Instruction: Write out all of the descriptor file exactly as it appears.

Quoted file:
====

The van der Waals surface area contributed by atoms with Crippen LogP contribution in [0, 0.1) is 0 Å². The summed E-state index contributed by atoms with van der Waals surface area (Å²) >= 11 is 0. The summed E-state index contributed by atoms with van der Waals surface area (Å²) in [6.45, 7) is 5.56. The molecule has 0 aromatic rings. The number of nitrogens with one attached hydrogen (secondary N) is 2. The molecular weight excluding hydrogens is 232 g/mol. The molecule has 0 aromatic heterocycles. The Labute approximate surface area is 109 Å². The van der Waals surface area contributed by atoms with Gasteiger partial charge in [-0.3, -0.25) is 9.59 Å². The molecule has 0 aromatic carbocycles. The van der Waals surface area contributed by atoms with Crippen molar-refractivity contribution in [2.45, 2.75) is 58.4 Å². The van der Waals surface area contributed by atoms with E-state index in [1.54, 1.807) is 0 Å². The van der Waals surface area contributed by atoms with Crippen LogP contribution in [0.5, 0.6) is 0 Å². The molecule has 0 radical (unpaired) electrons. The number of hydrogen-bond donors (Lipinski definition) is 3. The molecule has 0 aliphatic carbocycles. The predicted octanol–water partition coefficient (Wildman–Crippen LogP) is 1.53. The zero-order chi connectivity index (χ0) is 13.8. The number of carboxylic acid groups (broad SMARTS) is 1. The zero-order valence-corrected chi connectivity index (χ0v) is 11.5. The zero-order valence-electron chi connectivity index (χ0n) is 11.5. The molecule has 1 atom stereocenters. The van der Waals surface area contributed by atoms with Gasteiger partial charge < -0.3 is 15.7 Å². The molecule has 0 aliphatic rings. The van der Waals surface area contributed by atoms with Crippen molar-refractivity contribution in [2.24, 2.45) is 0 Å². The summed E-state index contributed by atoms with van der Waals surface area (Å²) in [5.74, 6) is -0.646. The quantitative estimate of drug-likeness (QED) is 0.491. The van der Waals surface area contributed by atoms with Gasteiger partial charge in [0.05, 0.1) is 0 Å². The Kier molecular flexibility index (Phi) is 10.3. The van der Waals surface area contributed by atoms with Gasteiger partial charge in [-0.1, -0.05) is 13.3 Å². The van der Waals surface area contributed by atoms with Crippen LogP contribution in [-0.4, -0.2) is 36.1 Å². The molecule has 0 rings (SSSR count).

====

The van der Waals surface area contributed by atoms with Crippen LogP contribution in [0, 0.1) is 0 Å². The summed E-state index contributed by atoms with van der Waals surface area (Å²) >= 11 is 0. The summed E-state index contributed by atoms with van der Waals surface area (Å²) in [6.45, 7) is 5.56. The molecule has 0 aromatic rings. The number of nitrogens with one attached hydrogen (secondary N) is 2. The molecular weight excluding hydrogens is 232 g/mol. The molecule has 0 aromatic heterocycles. The Labute approximate surface area is 109 Å². The van der Waals surface area contributed by atoms with Gasteiger partial charge in [-0.3, -0.25) is 9.59 Å². The molecule has 0 aromatic carbocycles. The van der Waals surface area contributed by atoms with Crippen molar-refractivity contribution in [2.45, 2.75) is 58.4 Å². The van der Waals surface area contributed by atoms with E-state index in [1.54, 1.807) is 0 Å². The van der Waals surface area contributed by atoms with Crippen LogP contribution in [0.5, 0.6) is 0 Å². The molecule has 0 radical (unpaired) electrons. The number of hydrogen-bond donors (Lipinski definition) is 3. The molecule has 0 aliphatic carbocycles. The predicted octanol–water partition coefficient (Wildman–Crippen LogP) is 1.53. The zero-order chi connectivity index (χ0) is 13.8. The number of carboxylic acid groups (broad SMARTS) is 1. The zero-order valence-corrected chi connectivity index (χ0v) is 11.5. The zero-order valence-electron chi connectivity index (χ0n) is 11.5. The molecule has 1 atom stereocenters. The van der Waals surface area contributed by atoms with Gasteiger partial charge < -0.3 is 15.7 Å². The molecule has 0 aliphatic rings. The van der Waals surface area contributed by atoms with Crippen molar-refractivity contribution in [2.24, 2.45) is 0 Å². The summed E-state index contributed by atoms with van der Waals surface area (Å²) in [5.74, 6) is -0.646. The quantitative estimate of drug-likeness (QED) is 0.491. The van der Waals surface area contributed by atoms with Gasteiger partial charge in [0.05, 0.1) is 0 Å². The Kier molecular flexibility index (Phi) is 10.3. The van der Waals surface area contributed by atoms with Gasteiger partial charge in [-0.1, -0.05) is 13.3 Å². The van der Waals surface area contributed by atoms with Crippen LogP contribution in [-0.4, -0.2) is 36.1 Å². The molecule has 0 rings (SSSR count).